alt="logo" 
  onClick={
    this.props.rotating ? 
      this.props.stopAction : this.props.startAction
  }
/>

So, what we are saying here is, if the store state of rotating (this.props.rotating) is true, then we want just the App-logo className to be set to our img. If that is false, then we also want the App-logo-paused class to be set in the className. This way we pause the animation.

Also, if this.props.rotating is true, then we want to send to our store for the onClick function and change it back to false, and vice-versa.

We are almost done, but we’ve forgot something.

We haven’t yet told our react app that we have a global state, or if you will, that we use redux state management.

For this, we go inside src/index.js, we import a Provider from react-redux, and the newly created store like so:

import { Provider } from "react-redux";

import configureStore from "store";
  • Provider: makes the Redux store available to any nested components that have been wrapped in the connect function

After this, instead of rendering our App component directly, we render it through our Provider using the store that we’ve created like so:

ReactDOM.render(
  <Provider store={configureStore()}>
    <App />
  </Provider>,
  document.getElementById('root')
);

Here we could have used the configureStore function with some other state, for example configureStore({ rotating: false }).

So, your index.js should look like this:

import React from 'react';
import ReactDOM from 'react-dom';
// new imports start
import { Provider } from "react-redux";

import configureStore from "store";
// new imports stop

import './index.css';

import App from './App';
import * as serviceWorker from './serviceWorker';

// changed the render
ReactDOM.render(
  <Provider store={configureStore()}>
    <App />
  </Provider>,
  document.getElementById('root')
);
// changed the render

serviceWorker.unregister();

Let’s go ahead and see if our redux app works:

react and redux in action

Using action creators

Optionally, instead of actions, we can use action creators, which are functions that create actions.

This way, we can combine our two actions in just one function and reduce a bit our code.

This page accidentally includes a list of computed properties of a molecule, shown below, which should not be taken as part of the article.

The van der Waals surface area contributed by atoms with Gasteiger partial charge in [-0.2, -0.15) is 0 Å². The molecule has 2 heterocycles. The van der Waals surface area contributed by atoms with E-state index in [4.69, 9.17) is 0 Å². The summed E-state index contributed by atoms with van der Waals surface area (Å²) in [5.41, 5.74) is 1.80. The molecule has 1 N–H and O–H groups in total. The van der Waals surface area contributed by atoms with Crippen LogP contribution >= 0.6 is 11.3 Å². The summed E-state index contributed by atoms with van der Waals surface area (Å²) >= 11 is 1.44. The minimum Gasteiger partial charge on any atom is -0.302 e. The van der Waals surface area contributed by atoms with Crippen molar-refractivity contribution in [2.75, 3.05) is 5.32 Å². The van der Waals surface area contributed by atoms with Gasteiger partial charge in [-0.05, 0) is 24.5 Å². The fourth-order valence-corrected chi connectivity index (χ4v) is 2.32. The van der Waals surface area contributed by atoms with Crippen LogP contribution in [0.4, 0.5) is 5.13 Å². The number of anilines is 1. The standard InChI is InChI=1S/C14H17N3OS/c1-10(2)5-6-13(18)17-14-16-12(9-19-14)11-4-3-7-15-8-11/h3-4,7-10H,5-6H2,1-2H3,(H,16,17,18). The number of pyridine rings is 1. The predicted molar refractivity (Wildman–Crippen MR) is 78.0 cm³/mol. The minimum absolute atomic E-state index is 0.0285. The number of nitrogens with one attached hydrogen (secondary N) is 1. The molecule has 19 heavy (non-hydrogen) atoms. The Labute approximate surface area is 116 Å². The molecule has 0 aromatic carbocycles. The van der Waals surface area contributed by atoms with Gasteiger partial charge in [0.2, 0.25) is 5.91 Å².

So, let’s go ahead and create a new file:

1 — Linux / Mac command

touch src/actions/rotateAction.js

2 — Windows command

echo "" > src\actions\rotateAction.js

And add this code:

const rotateAction = (payload) => {
  return {
    type: "rotate",
    payload
  }
}
export default rotateAction;

We are going to send an action of type rotate, with a payload that we are going to get in the App component.

Inside the src/App.js component, we need to import our new action creator:

import rotateAction from "actions/rotateAction";

Add the new function to the mapDispatchToProps like so:

rotateAction: will receive a (payload) and will dispatch the rotateAction with the payload

Change the onClick function to:

onClick={() => this.props.rotateAction(!this.props.rotating)}

And finally, add our new action creator to the mapDispatchToProps like this:

rotateAction: (payload) => dispatch(rotateAction(payload))

We can also delete the old imports for the old actions, and delete them from the mapDispatchToProps as well.

This is how you new src/App.js should look like:

import React, { Component } from 'react';
// new lines from here
import { connect } from "react-redux";
import rotateAction from "actions/rotateAction";

//// new lines to here

import logo from './logo.svg';
import './App.css';

class App extends Component {
  render() {
    console.log(this.props);
    return (
      <div className="App">
        <header className="App-header">
          <img
            src={logo}
            className={
              "App-logo" +
              (this.props.rotating ? "":" App-logo-paused")
            }
            alt="logo"
            onClick={
              () => this.props.rotateAction(!this.props.rotating)
            }
          />
          <p>
            Edit <code>src/App.js</code> and save to reload.
          </p>
          <a
            className="App-link"
            href="https://reactjs.org"
            target="_blank"
            rel="noopener noreferrer"
          >
            Learn React
          </a>
        </header>
      </div>
    );
  }
}

const mapStateToProps = state => ({
  ...state
});
const mapDispatchToProps = dispatch => ({
  rotateAction: (payload) => dispatch(rotateAction(payload))
});

export default connect(mapStateToProps, mapDispatchToProps)(App);

A real-life example with Paper Dashboard React